Case Western Reserve University's independent student news source

The Observer

Case Western Reserve University's independent student news source

The Observer

Case Western Reserve University's independent student news source

The Observer

Sign up for our weekly newsletter!

University debuts first phase of internationalization strategy

This January, the Case Western Reserve University International Planning Committee (IPC) submitted its Plan for Internationalization to the university for approval. The plan, which makes specific recommendations to improve the university’s internationalization, focuses largely on undergraduate education.

The IPC and the Center for International Affairs, headed by associate provost David Fleshler, hope to increase undergraduate participation in study abroad programs while continuing to recruit talented international students. These and other goals set up by the plan seek to improve CWRU’s global reputation and cultural resources for an increasingly international education environment.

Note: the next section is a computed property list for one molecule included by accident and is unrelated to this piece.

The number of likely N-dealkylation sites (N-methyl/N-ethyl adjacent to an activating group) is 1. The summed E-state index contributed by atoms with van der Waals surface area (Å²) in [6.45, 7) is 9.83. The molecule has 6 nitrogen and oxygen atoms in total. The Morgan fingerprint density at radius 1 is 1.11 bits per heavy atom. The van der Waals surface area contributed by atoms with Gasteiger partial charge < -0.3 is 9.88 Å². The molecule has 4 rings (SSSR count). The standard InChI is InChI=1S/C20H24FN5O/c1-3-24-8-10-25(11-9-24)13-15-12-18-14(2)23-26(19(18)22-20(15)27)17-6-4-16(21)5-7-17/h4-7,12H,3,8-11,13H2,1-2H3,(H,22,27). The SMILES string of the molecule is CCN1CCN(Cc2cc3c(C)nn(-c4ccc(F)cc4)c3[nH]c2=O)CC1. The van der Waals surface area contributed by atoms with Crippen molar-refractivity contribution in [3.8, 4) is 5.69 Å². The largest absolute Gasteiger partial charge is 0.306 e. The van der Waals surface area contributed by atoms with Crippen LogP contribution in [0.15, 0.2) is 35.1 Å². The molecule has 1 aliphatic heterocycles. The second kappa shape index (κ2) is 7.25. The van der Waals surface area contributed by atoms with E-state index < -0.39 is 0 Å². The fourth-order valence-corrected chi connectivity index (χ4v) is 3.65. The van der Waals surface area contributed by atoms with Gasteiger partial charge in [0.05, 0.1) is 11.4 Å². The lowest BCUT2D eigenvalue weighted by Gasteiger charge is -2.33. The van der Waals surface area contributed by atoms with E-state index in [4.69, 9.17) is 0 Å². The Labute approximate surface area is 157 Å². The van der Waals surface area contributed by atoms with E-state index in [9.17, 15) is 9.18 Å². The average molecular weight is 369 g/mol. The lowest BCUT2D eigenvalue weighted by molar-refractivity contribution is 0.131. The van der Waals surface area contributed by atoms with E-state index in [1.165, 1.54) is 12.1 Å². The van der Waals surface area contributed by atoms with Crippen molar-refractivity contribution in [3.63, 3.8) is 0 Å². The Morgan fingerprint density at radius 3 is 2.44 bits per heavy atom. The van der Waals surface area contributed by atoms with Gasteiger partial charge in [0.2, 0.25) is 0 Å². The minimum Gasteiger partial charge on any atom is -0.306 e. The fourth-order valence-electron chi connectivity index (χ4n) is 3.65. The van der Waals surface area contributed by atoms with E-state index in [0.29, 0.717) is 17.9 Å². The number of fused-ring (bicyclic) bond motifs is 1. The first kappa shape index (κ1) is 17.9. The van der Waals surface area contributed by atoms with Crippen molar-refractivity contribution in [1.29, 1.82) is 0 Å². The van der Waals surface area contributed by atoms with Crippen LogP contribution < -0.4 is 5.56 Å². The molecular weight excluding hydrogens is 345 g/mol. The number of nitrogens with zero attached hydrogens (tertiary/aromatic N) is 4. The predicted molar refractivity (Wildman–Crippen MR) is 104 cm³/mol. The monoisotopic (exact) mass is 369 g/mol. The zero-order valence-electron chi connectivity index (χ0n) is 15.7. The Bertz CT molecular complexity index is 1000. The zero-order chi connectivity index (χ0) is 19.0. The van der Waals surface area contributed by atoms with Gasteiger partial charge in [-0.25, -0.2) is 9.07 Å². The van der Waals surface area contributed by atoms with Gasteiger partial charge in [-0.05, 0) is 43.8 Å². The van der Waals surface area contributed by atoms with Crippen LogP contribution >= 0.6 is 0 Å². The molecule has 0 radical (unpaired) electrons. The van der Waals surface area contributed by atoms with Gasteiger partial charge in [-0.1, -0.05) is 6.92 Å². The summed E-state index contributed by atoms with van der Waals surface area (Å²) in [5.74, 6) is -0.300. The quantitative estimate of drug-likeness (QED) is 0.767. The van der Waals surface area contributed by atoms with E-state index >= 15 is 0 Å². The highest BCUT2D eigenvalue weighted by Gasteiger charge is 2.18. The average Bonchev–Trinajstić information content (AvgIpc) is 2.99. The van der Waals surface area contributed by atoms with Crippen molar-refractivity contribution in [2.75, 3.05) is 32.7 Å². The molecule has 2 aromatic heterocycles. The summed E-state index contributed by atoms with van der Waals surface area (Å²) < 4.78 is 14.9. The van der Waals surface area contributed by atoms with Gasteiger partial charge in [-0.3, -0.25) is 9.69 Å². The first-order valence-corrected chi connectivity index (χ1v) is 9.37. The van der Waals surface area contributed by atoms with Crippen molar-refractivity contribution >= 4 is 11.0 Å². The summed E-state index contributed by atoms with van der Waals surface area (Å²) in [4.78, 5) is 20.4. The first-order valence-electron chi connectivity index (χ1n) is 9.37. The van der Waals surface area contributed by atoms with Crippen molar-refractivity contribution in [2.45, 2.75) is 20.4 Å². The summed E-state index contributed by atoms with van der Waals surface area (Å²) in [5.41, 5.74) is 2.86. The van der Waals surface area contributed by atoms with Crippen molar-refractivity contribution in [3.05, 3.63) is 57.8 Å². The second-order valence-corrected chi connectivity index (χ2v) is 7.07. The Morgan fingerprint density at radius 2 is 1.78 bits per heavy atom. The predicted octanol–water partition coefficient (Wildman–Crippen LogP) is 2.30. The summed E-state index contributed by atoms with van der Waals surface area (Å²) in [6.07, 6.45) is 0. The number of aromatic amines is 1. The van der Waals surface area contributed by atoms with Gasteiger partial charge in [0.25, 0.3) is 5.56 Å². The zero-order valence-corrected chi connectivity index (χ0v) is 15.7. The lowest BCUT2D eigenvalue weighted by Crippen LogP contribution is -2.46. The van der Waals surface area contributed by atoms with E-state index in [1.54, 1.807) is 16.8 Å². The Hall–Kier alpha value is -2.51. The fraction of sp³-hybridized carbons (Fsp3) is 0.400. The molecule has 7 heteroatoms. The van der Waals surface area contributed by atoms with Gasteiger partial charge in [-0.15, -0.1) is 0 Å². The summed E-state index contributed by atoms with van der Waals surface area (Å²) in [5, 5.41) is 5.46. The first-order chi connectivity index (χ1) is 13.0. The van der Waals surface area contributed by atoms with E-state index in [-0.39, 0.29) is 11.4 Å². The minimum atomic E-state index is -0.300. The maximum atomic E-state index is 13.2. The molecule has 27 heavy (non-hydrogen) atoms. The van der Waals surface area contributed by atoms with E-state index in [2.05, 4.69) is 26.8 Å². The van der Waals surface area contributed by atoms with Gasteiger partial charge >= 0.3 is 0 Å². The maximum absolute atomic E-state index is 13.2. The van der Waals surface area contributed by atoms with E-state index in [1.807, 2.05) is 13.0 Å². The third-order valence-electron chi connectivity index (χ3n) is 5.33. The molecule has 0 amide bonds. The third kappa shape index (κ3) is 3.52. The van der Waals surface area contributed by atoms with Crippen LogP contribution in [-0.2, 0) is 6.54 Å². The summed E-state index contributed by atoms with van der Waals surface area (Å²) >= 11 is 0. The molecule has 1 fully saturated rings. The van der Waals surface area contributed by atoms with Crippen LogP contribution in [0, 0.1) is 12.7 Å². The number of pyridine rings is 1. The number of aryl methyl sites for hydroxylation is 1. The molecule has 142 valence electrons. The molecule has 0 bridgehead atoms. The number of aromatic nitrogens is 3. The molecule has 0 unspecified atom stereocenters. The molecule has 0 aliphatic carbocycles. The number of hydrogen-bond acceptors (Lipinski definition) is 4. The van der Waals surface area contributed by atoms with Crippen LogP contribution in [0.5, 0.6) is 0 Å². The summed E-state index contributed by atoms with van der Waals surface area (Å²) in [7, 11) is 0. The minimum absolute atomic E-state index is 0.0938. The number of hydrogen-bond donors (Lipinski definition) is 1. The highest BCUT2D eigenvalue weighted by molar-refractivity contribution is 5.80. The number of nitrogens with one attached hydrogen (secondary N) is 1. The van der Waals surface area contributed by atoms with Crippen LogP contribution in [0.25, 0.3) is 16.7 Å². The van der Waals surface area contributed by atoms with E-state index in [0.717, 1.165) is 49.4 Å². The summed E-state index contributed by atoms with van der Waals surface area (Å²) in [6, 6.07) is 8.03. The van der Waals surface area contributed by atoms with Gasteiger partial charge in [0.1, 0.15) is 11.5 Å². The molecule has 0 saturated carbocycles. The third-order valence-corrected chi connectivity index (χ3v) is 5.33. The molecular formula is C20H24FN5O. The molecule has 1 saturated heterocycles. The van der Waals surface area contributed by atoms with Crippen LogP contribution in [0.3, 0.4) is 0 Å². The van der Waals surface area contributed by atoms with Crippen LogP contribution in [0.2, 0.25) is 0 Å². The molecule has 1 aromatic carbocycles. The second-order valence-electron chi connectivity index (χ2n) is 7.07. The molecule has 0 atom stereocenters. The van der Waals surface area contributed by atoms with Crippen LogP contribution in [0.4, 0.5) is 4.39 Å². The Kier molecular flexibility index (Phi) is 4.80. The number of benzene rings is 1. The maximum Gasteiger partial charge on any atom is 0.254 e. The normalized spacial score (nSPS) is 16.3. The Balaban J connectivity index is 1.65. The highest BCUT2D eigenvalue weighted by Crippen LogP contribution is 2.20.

The IPC began planning to improve internationalization at CWRU in January 2010 with the support of president Barbara Snyder and provost Bud Baeslack. The plan defines internationalization as “the process by which institutions foster global learning.” Global learning covers cross-cultural and international issues.

The plan’s goals are broad and focus on supporting global collaboration among researchers as well as enhancing the undergraduate experience by both recruiting international students and enabling all students to participate in study abroad programs.